Java evangelist Reza Rahman has left Oracle, to help save Java.
Rahman writes, on an Oracle blog, that he is “... certain that this is the way I personally can best help continue to advance the Java and Java EE communities.”
On his personal blog he's more candid, saying he joined Oracle in part because he'd have the chance to work with Cameron Purdy, once senior veep of development at Big Red.
But Rahman says “Cameron was made to leave Oracle” and that “The surroundings around Cameron's departure saw my skepticism of Oracle grow exponentially.”
So he's out because he now feels skepticism is justified “not merely around Java standard APIs in the enterprise” but also “Java on the desktop, browser, client, mobile, embedded and yes, even the core language runtime (this last one being the one most people get distracted focusing far too much on).”
Rahman doesn't specify just what he thinks is wrong with Oracle's stewardship of Java, but his blog gets more strident, as follows:
“Indeed the skepticism extends to Sun's entire promising open, collaborative technology portfolio largely centered around the JCP. Whatever your actual or perceived usage and dependency on this portfolio, you shouldn't think for a moment that this doesn't concern you (the sheer number of near-sighted, unbelievably apathetic people in our industry never ceases to amaze and confound me). This is the portfolio that has helped make us all successful for the past two decades. You can be rest assured that if this portfolio does not remain robust we probably won't be celebrating Java's thirty year anniversary like we celebrated it's twenty year anniversary a few months ago.”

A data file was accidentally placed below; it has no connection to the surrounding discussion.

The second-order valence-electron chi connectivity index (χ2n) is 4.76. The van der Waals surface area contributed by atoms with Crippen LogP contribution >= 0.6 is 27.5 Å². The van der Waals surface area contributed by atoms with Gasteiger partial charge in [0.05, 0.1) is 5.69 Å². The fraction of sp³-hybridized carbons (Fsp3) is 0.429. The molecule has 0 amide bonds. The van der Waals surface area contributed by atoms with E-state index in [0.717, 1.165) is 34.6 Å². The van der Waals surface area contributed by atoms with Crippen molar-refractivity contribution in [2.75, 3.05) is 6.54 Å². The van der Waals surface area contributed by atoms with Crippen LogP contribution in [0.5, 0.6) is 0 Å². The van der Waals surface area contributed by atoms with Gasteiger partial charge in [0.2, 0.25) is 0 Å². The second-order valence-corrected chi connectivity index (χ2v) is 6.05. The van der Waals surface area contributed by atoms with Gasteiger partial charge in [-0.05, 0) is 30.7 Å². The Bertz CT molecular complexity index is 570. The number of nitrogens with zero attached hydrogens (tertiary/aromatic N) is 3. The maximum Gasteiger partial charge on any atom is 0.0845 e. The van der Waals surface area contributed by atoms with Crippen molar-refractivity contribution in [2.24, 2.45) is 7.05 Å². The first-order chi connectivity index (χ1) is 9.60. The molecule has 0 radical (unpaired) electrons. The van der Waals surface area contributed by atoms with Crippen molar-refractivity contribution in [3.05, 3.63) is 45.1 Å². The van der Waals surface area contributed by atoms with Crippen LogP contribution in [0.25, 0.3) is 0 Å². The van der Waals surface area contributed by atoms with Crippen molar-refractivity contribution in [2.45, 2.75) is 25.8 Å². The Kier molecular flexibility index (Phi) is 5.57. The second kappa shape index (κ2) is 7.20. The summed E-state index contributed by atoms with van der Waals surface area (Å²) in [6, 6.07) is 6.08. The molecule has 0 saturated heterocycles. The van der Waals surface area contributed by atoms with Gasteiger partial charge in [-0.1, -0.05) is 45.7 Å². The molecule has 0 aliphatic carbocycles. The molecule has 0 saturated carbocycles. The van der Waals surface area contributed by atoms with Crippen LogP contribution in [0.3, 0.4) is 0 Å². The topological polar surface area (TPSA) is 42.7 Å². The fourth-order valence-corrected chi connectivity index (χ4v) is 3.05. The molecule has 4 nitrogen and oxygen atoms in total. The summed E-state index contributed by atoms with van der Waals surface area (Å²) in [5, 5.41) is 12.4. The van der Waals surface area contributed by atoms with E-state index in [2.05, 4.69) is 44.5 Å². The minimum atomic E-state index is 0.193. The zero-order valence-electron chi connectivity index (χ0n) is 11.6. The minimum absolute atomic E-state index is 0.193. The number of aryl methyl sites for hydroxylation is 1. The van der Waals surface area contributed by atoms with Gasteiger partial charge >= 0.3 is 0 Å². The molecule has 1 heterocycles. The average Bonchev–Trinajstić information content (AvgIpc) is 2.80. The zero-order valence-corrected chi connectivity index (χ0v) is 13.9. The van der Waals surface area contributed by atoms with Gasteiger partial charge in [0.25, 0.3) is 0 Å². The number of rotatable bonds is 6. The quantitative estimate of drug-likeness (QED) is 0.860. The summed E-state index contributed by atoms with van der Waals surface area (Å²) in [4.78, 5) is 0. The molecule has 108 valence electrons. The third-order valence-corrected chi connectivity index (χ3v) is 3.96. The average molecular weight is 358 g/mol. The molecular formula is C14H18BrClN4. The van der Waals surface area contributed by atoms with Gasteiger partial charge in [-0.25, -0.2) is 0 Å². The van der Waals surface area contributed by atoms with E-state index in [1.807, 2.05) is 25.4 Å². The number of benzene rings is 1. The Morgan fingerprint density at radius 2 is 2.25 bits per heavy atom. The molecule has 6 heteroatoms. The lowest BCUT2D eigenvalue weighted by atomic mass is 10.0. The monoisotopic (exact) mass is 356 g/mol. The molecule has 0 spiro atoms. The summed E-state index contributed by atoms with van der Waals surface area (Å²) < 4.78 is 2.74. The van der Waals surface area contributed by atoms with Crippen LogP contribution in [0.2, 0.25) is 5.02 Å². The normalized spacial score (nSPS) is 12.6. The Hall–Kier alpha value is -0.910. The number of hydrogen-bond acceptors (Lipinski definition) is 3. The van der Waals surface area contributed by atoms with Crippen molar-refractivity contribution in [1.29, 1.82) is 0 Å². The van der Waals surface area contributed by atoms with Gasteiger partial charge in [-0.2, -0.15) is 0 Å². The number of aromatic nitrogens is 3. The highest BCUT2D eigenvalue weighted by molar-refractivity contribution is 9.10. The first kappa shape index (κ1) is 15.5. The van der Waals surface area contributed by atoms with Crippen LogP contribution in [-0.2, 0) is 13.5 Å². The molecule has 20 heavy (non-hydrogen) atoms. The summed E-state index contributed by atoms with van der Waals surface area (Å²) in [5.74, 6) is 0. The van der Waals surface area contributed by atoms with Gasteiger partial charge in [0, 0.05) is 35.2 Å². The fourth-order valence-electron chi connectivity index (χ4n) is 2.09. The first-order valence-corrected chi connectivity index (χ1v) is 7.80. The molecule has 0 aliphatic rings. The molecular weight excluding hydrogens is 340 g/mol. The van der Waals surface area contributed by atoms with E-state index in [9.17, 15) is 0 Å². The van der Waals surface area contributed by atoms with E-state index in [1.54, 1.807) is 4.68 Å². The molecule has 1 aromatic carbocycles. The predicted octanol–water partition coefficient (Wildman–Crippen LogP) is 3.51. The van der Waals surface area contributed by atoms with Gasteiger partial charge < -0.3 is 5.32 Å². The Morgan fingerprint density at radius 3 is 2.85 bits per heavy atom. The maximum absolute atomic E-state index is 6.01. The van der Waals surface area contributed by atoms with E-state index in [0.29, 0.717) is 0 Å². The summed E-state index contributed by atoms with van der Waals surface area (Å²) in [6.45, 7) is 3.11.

Rahman goes on to describe a state of affairs inside Oracle that sees “corporate drones” holding Java back.
“Many people seem to have an impression of Oracle as a company full of corporate drones,” he writes. “This is far from the truth. I wasn't, Cameron wasn't and we are very far from being alone. This entry would not be complete without a respectful salute to these courageous folks. They will need our continued total support no matter what and they do what few others would dare or care to (now including myself). I wish the corporate drones and their masters lots of luck - they are going to need it more than ever.”
Rahman says his “... growing skepticism is of course independently shared by the ever vigilant Java EE community outside Oracle I have had the honor to serve.” That community has “started to coalesce around these concerns quietly for months now.”
“These are courageous folks I have the greatest regard for. The time is well past due I rejoined these folks in the community to help safeguard the well being of millions of Java developers worldwide and perhaps the well being of global IT itself.” ®